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Antimicrobial resistance is responsible for at least 1.27 million deaths per year, according to a study published in The Lancet by the Global Research on AntiMicrobial resistance (GRAM) project, who urged urgent action from policymakers and health communities to avoid further preventable deaths.

World map of global burden of bacterial antimicrobial resistance, colour-coded by country, showing the percentage of Klebsiella pneumoniae isolates with resistance to cephalosporin
Fluoroquinolone-resistant Escherichia coli (2019) (Source: Lancet)

Antimicrobial Resistance (AMR) is a leading cause of death globally, higher than HIV/AIDS or Malaria: AMR is responsible for at least 1.27 million deaths per year, one in 5 of them occurring in children under the age of 5.

AMR occurs when bacteria, viruses, fungi and parasites change over time and no longer respond to medicines, making infections harder to treat and increasing the risk of disease spread, severe illness and death. Leading pathogens are E. coli, K. pneumoniae, A. baumannii, S. aureus, and S. pneumoniae. With high levels of hospitalisations from COVID-19, there is a risk that the burden of AMR has already accelerated due to increased use of antibiotics.

Based on estimates across 204 countries and territories , the Global burden of bacterial antimicrobial resistance in 204 countries and territories in 2019 paper provides the most comprehensive estimates of the global impact of antibiotic resistance to date and reveals that AMR has now become a leading cause of death globally.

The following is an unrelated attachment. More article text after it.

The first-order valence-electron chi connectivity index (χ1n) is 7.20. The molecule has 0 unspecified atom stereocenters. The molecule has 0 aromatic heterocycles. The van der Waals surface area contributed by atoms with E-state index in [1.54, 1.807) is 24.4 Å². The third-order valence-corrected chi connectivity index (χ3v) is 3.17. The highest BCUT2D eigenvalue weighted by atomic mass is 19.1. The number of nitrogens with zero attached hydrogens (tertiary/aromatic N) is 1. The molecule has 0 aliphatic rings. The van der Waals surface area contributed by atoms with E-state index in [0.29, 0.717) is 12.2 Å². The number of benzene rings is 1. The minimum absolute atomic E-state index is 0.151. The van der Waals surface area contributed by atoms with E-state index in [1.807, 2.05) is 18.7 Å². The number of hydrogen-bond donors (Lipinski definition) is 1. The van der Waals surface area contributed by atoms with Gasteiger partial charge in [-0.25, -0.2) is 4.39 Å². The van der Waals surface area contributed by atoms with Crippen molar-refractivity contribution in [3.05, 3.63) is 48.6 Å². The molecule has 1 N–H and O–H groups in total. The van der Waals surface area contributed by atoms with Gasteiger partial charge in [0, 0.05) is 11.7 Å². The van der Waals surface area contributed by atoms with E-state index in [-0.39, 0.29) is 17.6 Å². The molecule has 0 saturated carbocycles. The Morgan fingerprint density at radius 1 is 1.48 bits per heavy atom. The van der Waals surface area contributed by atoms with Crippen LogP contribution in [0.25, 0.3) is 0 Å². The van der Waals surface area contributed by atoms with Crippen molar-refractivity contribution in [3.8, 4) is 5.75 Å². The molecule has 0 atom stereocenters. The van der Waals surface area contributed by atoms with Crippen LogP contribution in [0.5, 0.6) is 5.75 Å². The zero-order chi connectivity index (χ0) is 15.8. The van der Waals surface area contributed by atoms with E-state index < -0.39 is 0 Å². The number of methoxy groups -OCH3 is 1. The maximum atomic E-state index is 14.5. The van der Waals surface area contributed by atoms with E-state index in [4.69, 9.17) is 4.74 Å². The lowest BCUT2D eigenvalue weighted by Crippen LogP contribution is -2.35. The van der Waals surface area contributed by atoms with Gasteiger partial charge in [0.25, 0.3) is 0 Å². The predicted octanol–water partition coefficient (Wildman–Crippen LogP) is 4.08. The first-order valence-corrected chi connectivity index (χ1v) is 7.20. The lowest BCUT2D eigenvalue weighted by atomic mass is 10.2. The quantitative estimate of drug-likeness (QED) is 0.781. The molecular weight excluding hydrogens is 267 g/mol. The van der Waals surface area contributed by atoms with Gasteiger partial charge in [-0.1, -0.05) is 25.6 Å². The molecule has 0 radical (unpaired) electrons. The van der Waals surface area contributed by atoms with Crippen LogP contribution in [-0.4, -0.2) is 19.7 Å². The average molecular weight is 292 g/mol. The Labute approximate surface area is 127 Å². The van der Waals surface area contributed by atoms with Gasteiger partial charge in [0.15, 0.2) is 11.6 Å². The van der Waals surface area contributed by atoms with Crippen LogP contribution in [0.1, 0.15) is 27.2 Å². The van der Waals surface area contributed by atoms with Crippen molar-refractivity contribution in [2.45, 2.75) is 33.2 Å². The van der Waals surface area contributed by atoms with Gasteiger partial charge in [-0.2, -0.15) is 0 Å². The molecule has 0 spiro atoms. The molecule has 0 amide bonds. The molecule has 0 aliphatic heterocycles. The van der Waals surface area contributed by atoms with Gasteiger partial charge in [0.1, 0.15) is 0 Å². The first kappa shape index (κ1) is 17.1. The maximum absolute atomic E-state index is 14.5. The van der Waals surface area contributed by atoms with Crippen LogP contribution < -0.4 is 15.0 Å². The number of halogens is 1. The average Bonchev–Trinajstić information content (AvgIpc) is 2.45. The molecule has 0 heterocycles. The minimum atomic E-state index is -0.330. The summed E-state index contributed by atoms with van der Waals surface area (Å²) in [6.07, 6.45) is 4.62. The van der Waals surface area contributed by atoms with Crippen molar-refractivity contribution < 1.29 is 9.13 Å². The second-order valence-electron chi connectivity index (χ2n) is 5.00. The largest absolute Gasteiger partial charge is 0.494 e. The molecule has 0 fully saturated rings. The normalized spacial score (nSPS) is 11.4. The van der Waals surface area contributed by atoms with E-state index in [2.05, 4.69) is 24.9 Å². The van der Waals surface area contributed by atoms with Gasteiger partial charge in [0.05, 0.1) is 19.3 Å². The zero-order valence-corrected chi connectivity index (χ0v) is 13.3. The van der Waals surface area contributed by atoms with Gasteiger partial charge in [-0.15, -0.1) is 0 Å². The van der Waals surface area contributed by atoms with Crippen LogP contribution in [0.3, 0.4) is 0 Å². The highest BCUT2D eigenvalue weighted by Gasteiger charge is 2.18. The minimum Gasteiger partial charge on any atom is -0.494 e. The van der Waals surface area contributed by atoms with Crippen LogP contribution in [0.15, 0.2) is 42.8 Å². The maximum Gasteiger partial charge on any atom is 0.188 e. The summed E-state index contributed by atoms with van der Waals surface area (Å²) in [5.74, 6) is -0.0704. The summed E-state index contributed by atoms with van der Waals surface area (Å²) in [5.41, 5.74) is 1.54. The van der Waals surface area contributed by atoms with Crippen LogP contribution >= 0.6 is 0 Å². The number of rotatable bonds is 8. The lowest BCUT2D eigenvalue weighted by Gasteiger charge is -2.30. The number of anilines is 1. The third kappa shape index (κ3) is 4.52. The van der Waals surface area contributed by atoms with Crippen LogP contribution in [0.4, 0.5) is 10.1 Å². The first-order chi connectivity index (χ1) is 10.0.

Common infections such as lower respiratory tract infections, bloodstream infections, and intra-abdominal infections are killing hundreds of thousands of people every year because bacteria have become resistant to treatment. This includes historically treatable illnesses, such as pneumonia, hospital-acquired infections, and foodborne ailments.

Past projections estimated that as many as 10 million annual deaths from AMR could occur by 2050. In 2022, as we now have access to these robust estimates, we know that we are already far closer to this figure than expected. AMR is already threatening the ability of hospitals to keep patients safe from infections and undermining the ability of doctors to carry out essential medical practice safely, including surgery, childbirth and cancer treatment.

Immediate actions can help countries around the world protect their health systems against the threat of AMR:

  • We need to take greater action to monitor and control infections, globally, nationally and within individual hospitals.
  • We must accelerate our support for infection prevention and control, as well as expand access to vaccines and clean water and sanitation.
  • We must optimise our use of antibiotics unrelated to treating human disease, such as in food and animal production, taking a One Health approach and recognising the interconnection between human and animal health.
  • It’s time to be more thoughtful about our use of antimicrobial treatments, expanding access to lifesaving antibiotics where needed, minimising use where they are not necessary to improve human health.
  • We must increase funding at every stage of the development pipeline for new antimicrobials targeting priority pathogens - from research for high priority bacteria, such as K. pneumoniae and E. coli, to securing access.

Authors of the paper are hopeful that, with this new data, the world is better equipped than ever to correct the trajectory. COVID-19 has demonstrated the importance of global commitments to infection and control measures, such as hand washing and surveillance, and rapid investments in treatments.

GRAM team